The long-awaited iPhone supercycle is here, but it’s no slamdunkercycle, judging by the disagreement among Wall Street forecasters. I can see why.
is a world-class wooer, and my iPhone purchase history suggests that I’m not hard to get. But I could go either way on the newly unveiled iPhone 12.
Each year’s new top models come with faster chips and cleverer cameras, and some features that aren’t exactly deal closers. Surgical-grade stainless steel? Thanks, but I’m not planning any invasive phone procedures. A LiDAR scanner that can create depth maps to, among other things, “show you how a new sneaker will fit?” Sounds great, George Jetson, but maybe I’ll just stick a foot in one and walk around.
Some years, however, bring features so compelling that even fence-sitters rush to upgrade. This year, that’s supposed to be fifth-generation, or 5G, wireless. It promises the speed of a wired broadband connection, but on-the-go, through a phone signal. There are only two problems: The networks are mostly unprepared, and many of the users are stuck at home, on Wi-Fi. That makes 5G about as attractive now as a half-price cruise.
One of Apple’s (ticker: AAPL) biggest iPhone supercycles started in fall 2014, when it moved from four-inch screens to the option of five-inch ones. For those who never experienced the smaller phone, imagine browsing the internet on a McDonald’s hash brown. But now, Apple is introducing a “mini” iPhone with a 5.4-inch screen. It might be on to something. Its biggest screens are good for video, but they can cause thumb fatigue among users who scroll Twitter throughout the day for fresh signs of the apocalypse.
If small screens are a throwback, so are this year’s carrier subsidies, which appear to be the most generous in five years. For example,
(T) is offering $800, paid over 30 months, for some customers who trade in an iPhone 8 or more recent device and sign up for one of its unlimited plans. To determine which carrier is offering the best deal, factor in how much they’ll pay for your particular model, over what time period, and whether there’s an activation charge. Then adjust for the cost of the service, the signal quality in your area, and which streaming service might be thrown in free—Disney+ and Apple Music in the case of
(VZ); HBO Max for AT&T;
US (TMUS)—and for how long. If the analysis takes more than six weeks and $30,000 in accounting fees, you might be overthinking it.
To make matters easier, just go with the carrier that has the best signal near you. Jonathan Chaplin at New Street Research, a boutique focused on tech and telecom, calls the subsidy deals similar enough. If more than one carrier gives you good call quality, T-Mobile offers the best service deal “by a wide margin,” he says.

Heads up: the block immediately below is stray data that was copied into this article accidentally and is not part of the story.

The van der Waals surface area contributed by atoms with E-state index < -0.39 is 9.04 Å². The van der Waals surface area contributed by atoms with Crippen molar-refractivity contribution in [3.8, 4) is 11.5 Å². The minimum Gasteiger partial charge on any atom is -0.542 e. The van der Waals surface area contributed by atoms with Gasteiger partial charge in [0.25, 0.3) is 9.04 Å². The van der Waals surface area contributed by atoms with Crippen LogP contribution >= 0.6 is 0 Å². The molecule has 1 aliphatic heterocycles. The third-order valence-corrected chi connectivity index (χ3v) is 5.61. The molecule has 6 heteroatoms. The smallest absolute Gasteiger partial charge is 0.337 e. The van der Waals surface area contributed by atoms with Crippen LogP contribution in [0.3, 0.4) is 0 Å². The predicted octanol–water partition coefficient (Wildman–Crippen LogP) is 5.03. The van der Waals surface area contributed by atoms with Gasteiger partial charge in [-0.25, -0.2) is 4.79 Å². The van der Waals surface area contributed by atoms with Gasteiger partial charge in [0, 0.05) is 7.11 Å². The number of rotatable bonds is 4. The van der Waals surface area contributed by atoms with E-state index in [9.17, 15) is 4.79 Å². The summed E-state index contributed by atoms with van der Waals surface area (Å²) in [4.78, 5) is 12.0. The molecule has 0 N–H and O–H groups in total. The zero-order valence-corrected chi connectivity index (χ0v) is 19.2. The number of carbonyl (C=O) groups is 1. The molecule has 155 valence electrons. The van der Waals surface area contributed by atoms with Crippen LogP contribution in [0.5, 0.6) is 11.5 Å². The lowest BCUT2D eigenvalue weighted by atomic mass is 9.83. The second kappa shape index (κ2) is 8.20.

The 5G service that carriers are promoting isn’t much better than 4G. “Real 5G,” according to Chaplin, will happen as carriers switch to higher-spectrum frequencies, and there, T-Mobile could have a “powerful advantage” over the next couple of years.
“There is no reason for them to be priced at a 25% discount, but for the fact that they want to take share and they want to do it fast, Chaplin writes of T-Mobile’s service. He reckons that the company will have plenty of room to raise prices in the future. T-Mobile US stock trades at 20 times 2022 free cash flow.
Now, Apple just needs to bring in the buyers. Wall Street expects revenue of $160.4 billion from iPhones this fiscal year through September 2021, up from an estimated $140 billion in the year just ended. The current-year consensus, however, is made up of estimates ranging from $143 billion, which would be an all-out flop, to $178 billion, which would shatter the record of $166.7 billion set in the fiscal year ended in September 2018. The stock price would seem to suggest high expectations. Apple trades at 31 times forward earnings estimates, up from 12 times earnings just four years ago.
On the other hand, Apple’s supercycles have been growing gradually less super, which hasn’t stopped the stock, as revenue from services and accessories has ballooned. Any shortfall in iPhone purchases this year could be made up next year, when 5G will reach more of its potential and mobile customers, hopefully, will be more mobile. Wall Street expects 19% earnings growth in the current fiscal year and 7% in the next one. Investors might be just as happy if the order of those numbers switched.
I spoke with billionaire Mark Cuban this past week about sports and streaming.
He knows a thing or two on both subjects, as well as investing, because he took an early streaming business called Broadcast.com public during the dot-com stock bubble, and then convinced Yahoo! to pay close to $6 billion in stock for it near the bubble’s peak. He then bought the Dallas Mavericks basketball team ahead of a massive boom in the value of television sports rights, and bought stock in two streaming players, Netflix and
(AMZN), which he still holds.
Pro basketball just finished its season, and TV viewership during the finals was lousy. Cuban says he is confident about the future value of sports teams. One good sign is that the National Basketball Association’s finals this year had to compete with baseball, football, and the election—an unusual pileup that won’t recur once the NBA returns to a spring finish. Still, Cuban says that he and the league have talked about the importance of being flexible on how fans want to watch games now that streaming is taking off.
Most remarkable to me is that pro basketball, which stopped because of a player Covid outbreak, reopened in Disney World and finished its season without one Covid case. Come to think of it, Disney World doesn’t appear to have had an outbreak since it reopened its theme parks in July, so it must be doing something right. I’m no constitutional scholar, but can we just declare the rest of America part of Disney World for two months?